While CNN and National Public Radio have had different ways of approaching current events in the past, there is one thing they agree on today: Newmarket Films' pseudo-documentary Death of a President is not fit to be promoted on their airwaves.
These news outlets have created an odd dichotomy: They can report on the movie, but refuse to run ads for DOAP, which examines the fictional, on-screen assassination of George W. Bush and Dick Cheney's subsequent rise to presidency. In addition, two major American cinema chains - Regal Entertainment and Cinemark USA - have turned the film away, citing its extreme subject matter. And in what may be a first, both the Republican Party of Texas and Hillary Rodham Clinton agree that DOAP is shocking, disgusting, and sick.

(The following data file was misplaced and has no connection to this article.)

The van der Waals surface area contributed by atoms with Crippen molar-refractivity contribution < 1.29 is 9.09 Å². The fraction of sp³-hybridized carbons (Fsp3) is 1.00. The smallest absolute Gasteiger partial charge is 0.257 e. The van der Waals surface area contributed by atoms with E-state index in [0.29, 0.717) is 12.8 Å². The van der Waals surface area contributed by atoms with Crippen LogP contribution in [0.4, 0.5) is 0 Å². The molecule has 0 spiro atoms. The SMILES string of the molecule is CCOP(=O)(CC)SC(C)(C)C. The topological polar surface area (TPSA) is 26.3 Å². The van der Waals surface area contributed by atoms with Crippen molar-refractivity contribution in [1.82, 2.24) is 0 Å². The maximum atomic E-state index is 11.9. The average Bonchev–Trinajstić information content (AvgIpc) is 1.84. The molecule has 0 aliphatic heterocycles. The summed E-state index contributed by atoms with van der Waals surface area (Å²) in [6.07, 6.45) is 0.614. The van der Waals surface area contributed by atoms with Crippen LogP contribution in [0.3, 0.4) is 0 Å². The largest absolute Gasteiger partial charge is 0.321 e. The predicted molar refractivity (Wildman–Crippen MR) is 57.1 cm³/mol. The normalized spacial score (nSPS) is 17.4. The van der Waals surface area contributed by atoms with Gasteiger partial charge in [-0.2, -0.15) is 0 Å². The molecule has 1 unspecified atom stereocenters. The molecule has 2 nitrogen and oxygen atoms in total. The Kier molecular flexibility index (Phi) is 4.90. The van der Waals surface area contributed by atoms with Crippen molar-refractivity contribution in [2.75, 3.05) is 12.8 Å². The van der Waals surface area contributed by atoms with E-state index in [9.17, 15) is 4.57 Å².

In all likelihood, DOAP would not have screened at those theaters, anyway - it is an art-house picture by nature. But it is disturbing that a movie with both a purported anti-violence message and huge film-festival buzz - especially one that's already aired twice on British TV - should be in essence banned by so many American outlets. Not all advertising outlets object to DOAP. Print ads are running in major newspapers nationwide, and spots have even been accepted by Fox.com.
The problem here lies not in whether the film is potentially offensive, but in whether Americans should have the opportunity to make that decision for themselves.
Ultimately, those who ban DOAP are generating their own publicity, aligning themselves with audiences who don't care to see this sort of "political snuff" while alienating others. But commercials or not, viewers who want to see the film will see it, and each will form his or her own opinion. This isn't 1950s China (or 2006 North Korea), after all. Yet.